That solidarity in transgression may explain my initial reaction to Deborah Fallows' account of the Chinese approach to legal and official authority in Dreaming in Chinese. Fallows notes that the Chinese have a bewildering array of rules, many of them governing seemingly harmless behavior, then moves on to the garden of transgressions:
Cars pay no heed to green Walk signals for pedestrians, just as pedestrians head blithely into the streets against red Don't Walk signals. Crowds ignore bus attendants who scream at them through their bullhorns to stand back from the curbs. People argue with traffic attendants and even policemen who blast their whistles, trying in vain to keep people off the crosswalks and safely on the sidewalks. Airline attendants warn passengers to stay buckled up until the plane arrives at the gate, but most passengers jump up to rummage through the overhead bins as soon as the wheels touch the runway. People smoke in front of No Smoking signs, spit in front of No Spitting signs, and sit on the grass in front of Keep Off The Grass Signs (158).
Charming, right? Even more so, the rulebreaking is not a matter of simple defiance, but of extraordinarily nuanced subliminal negotiation:
A posture, a look, a hesitation, or any one of a variety of subtle moves adds much to shades of meaning. This subtle kind of body language is not something that can be taught: you use your eyes and ears together to interpret a mismatch between what you're hearing and what you're seeing, or to catch a soft "I don't really mean it" undertone. Finally, you just get a feeling, and you know it when you see it (161).Fallows has several hilarious examples, but you'll have to buy the book to experience them.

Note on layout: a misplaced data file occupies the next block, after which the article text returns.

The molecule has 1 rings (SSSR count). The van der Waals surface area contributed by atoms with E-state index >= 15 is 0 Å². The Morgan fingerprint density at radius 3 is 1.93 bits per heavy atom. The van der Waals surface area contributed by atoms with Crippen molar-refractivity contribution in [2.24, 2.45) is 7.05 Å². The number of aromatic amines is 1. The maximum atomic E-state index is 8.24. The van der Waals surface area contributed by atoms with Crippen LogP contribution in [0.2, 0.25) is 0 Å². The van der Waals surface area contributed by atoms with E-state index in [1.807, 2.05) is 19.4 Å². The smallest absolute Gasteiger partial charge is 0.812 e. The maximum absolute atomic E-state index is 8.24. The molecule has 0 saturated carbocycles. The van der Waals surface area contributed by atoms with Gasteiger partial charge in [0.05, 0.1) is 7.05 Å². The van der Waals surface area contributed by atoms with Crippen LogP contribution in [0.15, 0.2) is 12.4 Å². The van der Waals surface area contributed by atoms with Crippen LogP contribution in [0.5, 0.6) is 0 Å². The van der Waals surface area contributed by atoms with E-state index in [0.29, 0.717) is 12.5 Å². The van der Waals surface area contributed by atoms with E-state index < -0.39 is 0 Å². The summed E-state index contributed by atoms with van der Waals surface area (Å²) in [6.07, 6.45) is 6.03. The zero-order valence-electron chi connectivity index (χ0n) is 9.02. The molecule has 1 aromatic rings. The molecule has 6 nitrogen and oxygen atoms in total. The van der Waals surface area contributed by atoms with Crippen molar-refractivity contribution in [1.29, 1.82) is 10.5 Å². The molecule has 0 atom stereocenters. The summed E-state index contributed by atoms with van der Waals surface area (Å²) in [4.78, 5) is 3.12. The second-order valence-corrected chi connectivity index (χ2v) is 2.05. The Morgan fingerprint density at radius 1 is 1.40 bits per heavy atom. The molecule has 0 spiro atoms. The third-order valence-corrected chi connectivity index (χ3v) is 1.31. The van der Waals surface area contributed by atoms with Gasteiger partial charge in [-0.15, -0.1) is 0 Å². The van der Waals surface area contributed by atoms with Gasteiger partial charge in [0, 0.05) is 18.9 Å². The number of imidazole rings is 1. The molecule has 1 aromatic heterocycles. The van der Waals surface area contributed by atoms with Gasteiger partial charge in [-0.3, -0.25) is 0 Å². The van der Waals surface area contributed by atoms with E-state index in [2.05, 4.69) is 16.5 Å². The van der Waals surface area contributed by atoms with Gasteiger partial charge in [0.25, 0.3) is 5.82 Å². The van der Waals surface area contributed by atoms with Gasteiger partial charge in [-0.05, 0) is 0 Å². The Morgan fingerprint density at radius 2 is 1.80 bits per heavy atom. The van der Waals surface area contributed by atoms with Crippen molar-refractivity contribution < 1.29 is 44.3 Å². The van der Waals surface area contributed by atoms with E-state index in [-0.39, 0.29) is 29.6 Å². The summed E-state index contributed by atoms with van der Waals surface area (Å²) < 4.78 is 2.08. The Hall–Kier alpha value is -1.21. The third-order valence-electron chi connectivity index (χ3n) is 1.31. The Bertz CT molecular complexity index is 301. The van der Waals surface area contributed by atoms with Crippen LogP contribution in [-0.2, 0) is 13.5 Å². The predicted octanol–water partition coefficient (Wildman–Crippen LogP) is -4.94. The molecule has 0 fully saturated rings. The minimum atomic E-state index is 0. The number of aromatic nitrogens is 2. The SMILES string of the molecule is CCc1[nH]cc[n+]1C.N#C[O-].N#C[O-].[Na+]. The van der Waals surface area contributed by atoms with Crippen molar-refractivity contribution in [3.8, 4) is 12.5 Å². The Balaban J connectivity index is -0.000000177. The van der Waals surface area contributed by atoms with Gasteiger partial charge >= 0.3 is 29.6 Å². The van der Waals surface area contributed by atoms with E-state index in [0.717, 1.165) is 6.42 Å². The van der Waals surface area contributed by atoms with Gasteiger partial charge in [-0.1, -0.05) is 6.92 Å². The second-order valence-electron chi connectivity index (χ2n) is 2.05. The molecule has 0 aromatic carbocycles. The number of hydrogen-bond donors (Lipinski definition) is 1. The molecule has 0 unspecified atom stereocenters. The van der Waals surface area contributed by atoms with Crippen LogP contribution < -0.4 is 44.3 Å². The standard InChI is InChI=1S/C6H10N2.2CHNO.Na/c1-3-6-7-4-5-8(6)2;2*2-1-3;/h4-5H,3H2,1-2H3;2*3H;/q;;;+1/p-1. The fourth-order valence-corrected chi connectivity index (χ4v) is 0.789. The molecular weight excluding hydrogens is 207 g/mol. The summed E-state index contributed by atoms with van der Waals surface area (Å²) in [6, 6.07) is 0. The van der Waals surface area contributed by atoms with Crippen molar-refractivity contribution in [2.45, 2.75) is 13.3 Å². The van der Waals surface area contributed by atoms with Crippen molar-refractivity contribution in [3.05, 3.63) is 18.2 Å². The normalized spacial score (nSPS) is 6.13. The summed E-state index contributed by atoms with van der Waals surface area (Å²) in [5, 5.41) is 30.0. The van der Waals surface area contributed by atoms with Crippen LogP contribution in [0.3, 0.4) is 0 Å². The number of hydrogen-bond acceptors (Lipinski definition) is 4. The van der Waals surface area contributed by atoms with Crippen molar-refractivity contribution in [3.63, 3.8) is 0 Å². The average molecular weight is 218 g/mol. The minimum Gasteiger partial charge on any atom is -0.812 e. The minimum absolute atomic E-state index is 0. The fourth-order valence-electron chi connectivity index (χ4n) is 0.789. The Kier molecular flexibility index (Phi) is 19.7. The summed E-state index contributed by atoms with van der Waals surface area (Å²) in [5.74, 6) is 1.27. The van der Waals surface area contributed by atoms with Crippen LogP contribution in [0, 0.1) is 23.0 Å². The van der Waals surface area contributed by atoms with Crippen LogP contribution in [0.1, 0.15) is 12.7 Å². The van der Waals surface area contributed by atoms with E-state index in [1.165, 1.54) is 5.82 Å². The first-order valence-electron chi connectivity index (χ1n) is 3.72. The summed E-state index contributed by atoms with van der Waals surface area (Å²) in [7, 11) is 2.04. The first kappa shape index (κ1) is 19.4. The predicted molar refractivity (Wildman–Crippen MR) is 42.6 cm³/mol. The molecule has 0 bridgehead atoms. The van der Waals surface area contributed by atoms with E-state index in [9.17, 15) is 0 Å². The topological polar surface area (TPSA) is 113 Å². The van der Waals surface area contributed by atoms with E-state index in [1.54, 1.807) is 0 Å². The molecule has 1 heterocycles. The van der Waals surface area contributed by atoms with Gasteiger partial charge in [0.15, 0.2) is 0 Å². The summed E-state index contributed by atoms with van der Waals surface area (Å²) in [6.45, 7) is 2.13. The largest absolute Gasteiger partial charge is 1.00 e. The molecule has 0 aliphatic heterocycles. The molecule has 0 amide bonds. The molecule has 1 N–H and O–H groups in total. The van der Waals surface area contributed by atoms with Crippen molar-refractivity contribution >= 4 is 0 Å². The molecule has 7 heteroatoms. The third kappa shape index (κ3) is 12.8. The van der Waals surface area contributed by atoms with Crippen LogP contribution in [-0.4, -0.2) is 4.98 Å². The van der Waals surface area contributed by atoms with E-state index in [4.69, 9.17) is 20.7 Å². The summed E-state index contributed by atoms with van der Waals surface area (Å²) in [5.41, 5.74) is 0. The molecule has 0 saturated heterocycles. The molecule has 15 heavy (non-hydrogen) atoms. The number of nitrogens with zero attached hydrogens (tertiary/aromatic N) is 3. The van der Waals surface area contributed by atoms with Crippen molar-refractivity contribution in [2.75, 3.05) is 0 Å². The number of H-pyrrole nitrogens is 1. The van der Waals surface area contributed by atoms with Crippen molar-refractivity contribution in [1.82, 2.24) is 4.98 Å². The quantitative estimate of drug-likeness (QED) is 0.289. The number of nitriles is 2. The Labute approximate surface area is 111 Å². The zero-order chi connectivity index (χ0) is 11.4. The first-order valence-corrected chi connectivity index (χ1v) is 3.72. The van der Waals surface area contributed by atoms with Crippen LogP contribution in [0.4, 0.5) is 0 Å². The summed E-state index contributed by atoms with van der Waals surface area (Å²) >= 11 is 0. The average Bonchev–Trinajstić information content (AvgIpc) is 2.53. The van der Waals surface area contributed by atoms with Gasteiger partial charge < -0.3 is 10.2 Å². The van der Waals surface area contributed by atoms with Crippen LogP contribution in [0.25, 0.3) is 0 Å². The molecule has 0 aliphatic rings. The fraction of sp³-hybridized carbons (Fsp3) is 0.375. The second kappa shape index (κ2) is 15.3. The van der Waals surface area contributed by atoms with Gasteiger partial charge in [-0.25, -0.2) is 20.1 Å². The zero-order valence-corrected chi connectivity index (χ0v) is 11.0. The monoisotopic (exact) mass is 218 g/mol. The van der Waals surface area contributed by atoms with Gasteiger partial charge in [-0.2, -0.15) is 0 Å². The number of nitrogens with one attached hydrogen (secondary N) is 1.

Though by turns amused and bemused, Fallows is not sentimental about this convoluted behavioral code -- and nor, I think, should a reader be. Its underside is harsh:
There are two ways to read the facts: the arsenal of rules is so vast and so vague that no one can even reasonably keep track and obey them. Or, the arsenal of rules serves as a ready reserve in case the authorities might find it convenient to apply them. One of my young friends put it colloquially: there are so many rules that no one takes them seriously; they'll get you somehow if they want to. And, he added with a devilish tone, we break rules if we think we can, just for the heck of it (160).It does not seem as though any influence could induce a man to change his nature into a termite's. But how governments do try. Here, at bottom, is the real difference between autocracy and democracy. In the United States, only those in the urban underclass (or the extraordinarily dissident) have some cause to think "they'll get you somehow if they want to." Americans go ballistic at a whiff of unequally applied rules. The sense of power, of entitled indignation that we're prone to when we encounter real or imagined special treatment, stems from the fact that officials from the city selectman to the president serve at voters' pleasure.
Adaptation to rule by fiat may be ingenious and admirable in its way. But acculturation to the rule of law is a pearl of price.